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Author Bio: Danielle Canstello is party of the content marketing team at Pyramid Analytics. They provide enterprise level analytics and data analytics software. In her spare time, she writes around the web to spread her knowledge of the marketing, business intelligence and analytics industries.

Whatever type of business you run, if you have an online presence, you need to get customers to your site in order to make money.

One way to do that is to show up in the results when a potential customer does an online search. Being near the top in those search results is called Search Engine Optimization (SEO), and it helps drive traffic to your site.


A product description is the marketing copy that explains what a product is and why it’s worth purchasing. The purpose of a product description is to supply customers with important information about the features and benefits of the product so they’re compelled to buy.

However, entrepreneurs and marketers alike are susceptible to a very common mistake that comes up when writing product descriptions. Even professional copywriters make it sometimes: writing product descriptions that simply describe your products.

Why is it wrong? Because great product descriptions need to augment your product pages by selling your products to real people, not just acting as back-of-the-box dispensers of information for search engines (though search engine optimization can't be an afterthought, of course).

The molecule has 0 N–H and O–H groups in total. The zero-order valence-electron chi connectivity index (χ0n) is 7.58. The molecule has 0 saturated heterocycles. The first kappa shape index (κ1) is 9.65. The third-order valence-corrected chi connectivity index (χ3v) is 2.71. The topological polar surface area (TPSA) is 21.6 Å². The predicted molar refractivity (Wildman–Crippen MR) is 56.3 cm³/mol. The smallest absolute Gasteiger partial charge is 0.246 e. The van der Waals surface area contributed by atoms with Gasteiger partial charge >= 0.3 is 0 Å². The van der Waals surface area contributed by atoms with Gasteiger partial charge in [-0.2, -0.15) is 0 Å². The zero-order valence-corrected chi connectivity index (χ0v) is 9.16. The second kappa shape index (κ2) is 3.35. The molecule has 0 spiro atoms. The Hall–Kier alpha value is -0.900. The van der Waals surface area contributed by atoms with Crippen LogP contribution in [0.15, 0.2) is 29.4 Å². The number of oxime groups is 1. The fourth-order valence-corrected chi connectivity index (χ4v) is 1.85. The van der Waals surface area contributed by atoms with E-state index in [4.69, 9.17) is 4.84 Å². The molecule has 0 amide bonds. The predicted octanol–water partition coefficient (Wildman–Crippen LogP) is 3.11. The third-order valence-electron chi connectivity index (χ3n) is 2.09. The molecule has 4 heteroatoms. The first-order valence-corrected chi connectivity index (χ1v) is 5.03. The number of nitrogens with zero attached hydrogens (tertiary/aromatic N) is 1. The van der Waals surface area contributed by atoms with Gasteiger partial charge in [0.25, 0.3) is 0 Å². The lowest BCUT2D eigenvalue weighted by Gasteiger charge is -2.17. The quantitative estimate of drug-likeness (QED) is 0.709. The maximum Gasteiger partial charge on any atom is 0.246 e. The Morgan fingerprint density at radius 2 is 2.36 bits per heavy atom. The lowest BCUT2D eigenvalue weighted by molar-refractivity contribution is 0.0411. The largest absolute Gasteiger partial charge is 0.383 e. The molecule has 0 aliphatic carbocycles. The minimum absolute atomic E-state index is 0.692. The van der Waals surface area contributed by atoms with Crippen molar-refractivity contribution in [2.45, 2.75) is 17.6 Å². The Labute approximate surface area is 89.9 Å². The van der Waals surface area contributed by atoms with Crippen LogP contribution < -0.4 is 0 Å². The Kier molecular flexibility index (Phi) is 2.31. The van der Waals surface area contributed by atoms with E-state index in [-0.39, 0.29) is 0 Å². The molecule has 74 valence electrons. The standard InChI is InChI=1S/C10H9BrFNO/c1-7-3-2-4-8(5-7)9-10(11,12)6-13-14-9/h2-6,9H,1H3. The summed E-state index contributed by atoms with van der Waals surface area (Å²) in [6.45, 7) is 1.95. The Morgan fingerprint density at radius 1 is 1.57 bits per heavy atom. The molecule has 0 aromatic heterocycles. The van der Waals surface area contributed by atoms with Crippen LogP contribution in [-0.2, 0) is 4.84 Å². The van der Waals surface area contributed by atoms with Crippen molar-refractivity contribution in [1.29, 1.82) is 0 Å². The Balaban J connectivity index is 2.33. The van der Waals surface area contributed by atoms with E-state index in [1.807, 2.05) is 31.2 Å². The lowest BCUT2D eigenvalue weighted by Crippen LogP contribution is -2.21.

Few things are sadder than tuning into your analytics, excited to check out your sales numbers... and seeing data on thousands of abandoning customers. How did it come to this?

I mean, there you are, spending countless hours of work designing, optimizing, and A/B testing your online store. You’d think it would be enough to ensure good conversion rates and steadily grow your customer base.

But it isn’t.

As you may know, over 60% of buyers leave their shopping carts without completing a purchase. And they won’t come back to complete the checkout unless you incentivize them to do so.


If you’ve had a co.uk domain name for a few years you might have got email from your registrar recently about a “reserved” .uk domain.

What’s this all about?

When Nominet, the domain registry for co.uk (and .uk and others) introduced registrations directly under .uk they put a layer of protection in place for existing holders of .co.uk domains.


If you’ve ever posted anything on social media as a small brand, you know how often if feels like you’re talking to a void. Too often, no one responds. No likes, comments, retweets—you get the idea.

Not so with Instagram. No matter how small your audience, your posts probably still receive at least a few likes and comments—especially if you use relevant hashtags. And with 500 million daily active users, it’s an enticing marketing channel.

The business case for Instagram ecommerce is strong. Not only does Instagram's engagement demolish Twitter, Pinterest, Google+, and LinkedIn, but, for brands, it even outperforms Facebook by a factor of ten.